Surrounded by primeval forests, the lake is a popular eco-tourist site. It is also closely associated with the many legends of the local M’nong ethnic people.
It covers 500 ha and is about 500m above sea level. From afar, the lake looks like a soft silk strait adding to the charm of the central highlands mountain.
The lake is surrounded with primeval forests featuring a wide variety of flora and fauna species, many of them listed in the Red Book. A large number of tamed elephants live around the lake. The scene of mahouts riding elephants around the lake and on the streets or elephants swimming in the lake attracts lots of tourists.
Nguyen Manh Ha, a tourist from Hai Phong, said tourists to Lak Lake are offered a variety of services. They can ride an elephant or row a wooden boat around the lake. They can also visit the villages of the M’Nong or go deep into the forests.
In addition to exploring the lake’s natural beauty, visitors to Lak Lake can also discover the traditional culture of the M’Nong and their elephant taming work.
Three generations of Dam Nang Long’s family have involved in taming elephants and Long has the largest number of them in Lak Lake. Long said the central highlanders in general and the M’Nong in particular love elephants very much and consider them a symbol of power and prosperity for their clans and families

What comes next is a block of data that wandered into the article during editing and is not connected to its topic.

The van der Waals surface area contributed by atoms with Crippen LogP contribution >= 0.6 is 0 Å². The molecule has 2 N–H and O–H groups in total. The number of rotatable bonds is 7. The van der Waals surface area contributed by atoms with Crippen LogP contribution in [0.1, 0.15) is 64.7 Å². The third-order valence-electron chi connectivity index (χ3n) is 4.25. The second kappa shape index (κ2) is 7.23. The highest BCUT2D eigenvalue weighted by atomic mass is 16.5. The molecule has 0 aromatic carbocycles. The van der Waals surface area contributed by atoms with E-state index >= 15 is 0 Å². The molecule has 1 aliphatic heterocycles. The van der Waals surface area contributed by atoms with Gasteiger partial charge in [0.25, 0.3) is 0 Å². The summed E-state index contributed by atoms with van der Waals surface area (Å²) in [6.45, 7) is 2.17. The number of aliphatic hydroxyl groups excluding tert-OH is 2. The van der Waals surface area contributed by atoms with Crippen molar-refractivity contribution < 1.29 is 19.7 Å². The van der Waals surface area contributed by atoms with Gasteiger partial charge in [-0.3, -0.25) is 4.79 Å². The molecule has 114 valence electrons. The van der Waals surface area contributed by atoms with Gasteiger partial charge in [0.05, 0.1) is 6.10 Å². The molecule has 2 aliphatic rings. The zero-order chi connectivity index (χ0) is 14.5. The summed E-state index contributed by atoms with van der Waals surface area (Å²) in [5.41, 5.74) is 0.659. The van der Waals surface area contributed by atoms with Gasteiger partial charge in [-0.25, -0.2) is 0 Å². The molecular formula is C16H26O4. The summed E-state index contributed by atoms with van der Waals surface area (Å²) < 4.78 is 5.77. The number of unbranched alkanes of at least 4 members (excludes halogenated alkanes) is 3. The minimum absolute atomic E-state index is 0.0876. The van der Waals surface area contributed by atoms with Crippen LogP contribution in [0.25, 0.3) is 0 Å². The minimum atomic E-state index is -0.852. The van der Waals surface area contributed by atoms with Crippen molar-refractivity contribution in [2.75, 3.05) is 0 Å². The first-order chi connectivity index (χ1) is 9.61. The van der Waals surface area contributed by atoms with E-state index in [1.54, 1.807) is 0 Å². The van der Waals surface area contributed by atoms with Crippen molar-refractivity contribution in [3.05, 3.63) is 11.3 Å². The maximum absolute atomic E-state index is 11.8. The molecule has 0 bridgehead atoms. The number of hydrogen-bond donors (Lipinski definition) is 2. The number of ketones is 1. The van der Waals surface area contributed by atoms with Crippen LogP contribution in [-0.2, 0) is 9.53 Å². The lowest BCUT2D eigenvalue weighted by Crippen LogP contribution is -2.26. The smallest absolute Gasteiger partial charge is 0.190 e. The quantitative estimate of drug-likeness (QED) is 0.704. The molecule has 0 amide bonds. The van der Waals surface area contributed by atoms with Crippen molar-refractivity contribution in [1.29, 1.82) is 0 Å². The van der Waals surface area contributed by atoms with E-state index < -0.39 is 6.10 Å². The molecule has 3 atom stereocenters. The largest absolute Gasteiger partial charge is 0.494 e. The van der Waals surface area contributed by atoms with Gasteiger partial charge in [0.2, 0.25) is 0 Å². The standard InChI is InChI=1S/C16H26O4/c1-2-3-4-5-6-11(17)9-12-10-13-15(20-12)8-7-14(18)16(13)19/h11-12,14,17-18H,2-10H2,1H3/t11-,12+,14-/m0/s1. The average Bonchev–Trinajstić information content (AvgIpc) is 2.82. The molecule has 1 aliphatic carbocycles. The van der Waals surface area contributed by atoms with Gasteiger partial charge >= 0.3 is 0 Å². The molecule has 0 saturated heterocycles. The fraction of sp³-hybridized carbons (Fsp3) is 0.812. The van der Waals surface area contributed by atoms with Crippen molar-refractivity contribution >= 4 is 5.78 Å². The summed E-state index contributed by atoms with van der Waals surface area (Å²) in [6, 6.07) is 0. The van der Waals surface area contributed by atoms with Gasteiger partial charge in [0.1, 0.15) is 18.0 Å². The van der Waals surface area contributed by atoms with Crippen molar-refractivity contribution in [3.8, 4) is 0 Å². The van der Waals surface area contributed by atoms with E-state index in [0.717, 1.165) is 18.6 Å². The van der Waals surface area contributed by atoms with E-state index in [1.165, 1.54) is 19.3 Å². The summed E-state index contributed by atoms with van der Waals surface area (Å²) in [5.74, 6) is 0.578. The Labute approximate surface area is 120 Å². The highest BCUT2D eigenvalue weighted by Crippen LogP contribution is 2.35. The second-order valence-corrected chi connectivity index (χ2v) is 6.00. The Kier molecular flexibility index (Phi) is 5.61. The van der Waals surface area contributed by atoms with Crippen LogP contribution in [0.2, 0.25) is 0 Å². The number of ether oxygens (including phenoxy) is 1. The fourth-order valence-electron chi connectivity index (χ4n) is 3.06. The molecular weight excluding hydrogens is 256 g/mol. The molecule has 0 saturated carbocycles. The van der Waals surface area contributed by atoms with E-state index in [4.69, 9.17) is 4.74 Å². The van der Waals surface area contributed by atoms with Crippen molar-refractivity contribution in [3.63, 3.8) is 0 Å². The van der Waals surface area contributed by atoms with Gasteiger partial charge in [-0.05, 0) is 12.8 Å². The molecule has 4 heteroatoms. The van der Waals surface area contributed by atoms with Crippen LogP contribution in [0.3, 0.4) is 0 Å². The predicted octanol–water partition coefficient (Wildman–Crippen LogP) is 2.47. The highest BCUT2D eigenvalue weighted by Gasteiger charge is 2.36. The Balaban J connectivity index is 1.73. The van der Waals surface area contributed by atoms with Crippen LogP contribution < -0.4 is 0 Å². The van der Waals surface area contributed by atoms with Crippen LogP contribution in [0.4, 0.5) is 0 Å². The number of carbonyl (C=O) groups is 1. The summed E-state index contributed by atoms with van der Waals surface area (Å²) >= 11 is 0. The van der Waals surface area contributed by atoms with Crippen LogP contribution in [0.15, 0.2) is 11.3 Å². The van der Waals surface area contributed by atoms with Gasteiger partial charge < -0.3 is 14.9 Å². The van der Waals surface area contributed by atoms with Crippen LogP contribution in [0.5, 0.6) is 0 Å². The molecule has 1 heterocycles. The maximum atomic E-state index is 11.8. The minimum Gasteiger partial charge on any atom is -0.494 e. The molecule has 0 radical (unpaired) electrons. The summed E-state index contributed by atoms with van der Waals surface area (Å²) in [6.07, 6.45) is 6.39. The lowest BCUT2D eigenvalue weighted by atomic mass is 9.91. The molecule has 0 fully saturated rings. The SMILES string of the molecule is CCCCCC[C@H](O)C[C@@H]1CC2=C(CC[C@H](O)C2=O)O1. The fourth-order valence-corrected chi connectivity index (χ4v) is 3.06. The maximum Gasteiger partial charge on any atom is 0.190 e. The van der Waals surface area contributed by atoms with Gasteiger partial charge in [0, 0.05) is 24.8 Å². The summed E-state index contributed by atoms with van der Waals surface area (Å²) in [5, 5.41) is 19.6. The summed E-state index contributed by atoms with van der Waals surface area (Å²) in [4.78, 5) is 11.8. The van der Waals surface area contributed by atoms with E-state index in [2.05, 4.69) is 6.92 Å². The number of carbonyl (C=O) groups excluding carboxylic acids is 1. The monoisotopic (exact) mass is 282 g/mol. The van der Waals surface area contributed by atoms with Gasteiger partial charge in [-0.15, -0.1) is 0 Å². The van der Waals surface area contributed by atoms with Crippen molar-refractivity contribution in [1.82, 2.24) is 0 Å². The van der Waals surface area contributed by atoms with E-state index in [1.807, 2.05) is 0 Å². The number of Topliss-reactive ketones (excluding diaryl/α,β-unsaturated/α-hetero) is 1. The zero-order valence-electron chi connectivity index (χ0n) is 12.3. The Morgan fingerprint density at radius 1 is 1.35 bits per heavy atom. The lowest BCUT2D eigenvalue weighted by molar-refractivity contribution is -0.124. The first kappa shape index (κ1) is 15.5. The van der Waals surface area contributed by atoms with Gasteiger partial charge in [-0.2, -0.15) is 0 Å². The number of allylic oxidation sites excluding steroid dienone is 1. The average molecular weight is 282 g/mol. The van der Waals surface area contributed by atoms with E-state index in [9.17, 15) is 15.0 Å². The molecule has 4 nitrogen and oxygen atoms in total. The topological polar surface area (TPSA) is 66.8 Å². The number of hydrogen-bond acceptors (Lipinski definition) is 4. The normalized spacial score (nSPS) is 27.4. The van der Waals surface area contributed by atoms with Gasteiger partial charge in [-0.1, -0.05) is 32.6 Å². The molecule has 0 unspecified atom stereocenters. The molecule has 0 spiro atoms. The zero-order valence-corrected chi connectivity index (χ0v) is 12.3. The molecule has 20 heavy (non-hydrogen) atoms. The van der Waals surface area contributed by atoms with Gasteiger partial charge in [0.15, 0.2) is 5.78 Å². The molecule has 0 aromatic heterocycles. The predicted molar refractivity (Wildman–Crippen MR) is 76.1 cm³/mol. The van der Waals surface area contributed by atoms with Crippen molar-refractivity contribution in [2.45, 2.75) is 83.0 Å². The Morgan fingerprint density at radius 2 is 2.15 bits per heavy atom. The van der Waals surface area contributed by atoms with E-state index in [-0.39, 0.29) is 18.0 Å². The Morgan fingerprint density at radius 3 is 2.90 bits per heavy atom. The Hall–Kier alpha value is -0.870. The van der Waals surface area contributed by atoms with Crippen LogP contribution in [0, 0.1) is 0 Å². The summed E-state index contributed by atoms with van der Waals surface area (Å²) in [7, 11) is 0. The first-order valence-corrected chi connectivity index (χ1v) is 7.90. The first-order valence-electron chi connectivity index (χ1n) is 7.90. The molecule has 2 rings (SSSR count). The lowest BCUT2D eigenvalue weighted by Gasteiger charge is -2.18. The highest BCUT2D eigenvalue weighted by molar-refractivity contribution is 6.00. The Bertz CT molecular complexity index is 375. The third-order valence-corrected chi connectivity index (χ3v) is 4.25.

After being tamed, the elephants will go to the village and an admission ceremony will be held to welcome them. From then on they become new members of the family, and are named according to a member of the family. According to M’Nong tradition, the elephants share their love and have the right to the family’s property. They will be buried after they die, Long added.
The M’Nong organize a lot of ceremonies and festivals each year to show their love for their animals including a village admission ceremony and prayers for the elephant health. In particular, the elephant racing festival attracts a lot of tourists. The bravery and strength of M’nong men are reflected in the festival.
The long house of the M’nong is also an attraction for the tourists. Furniture in the house such as the ancient Kpal bench, H’gor drums, gongs and jars tells stories about their traditional culture and customs.
Jun and M’Lieng are M’nong hamlets which still retain many traditional customs including the craft of brocade weaving. Performances of traditional dances, gong and other traditional musical instruments as well as the local cuisines make the tour of villages around Lak Lake even more tempting.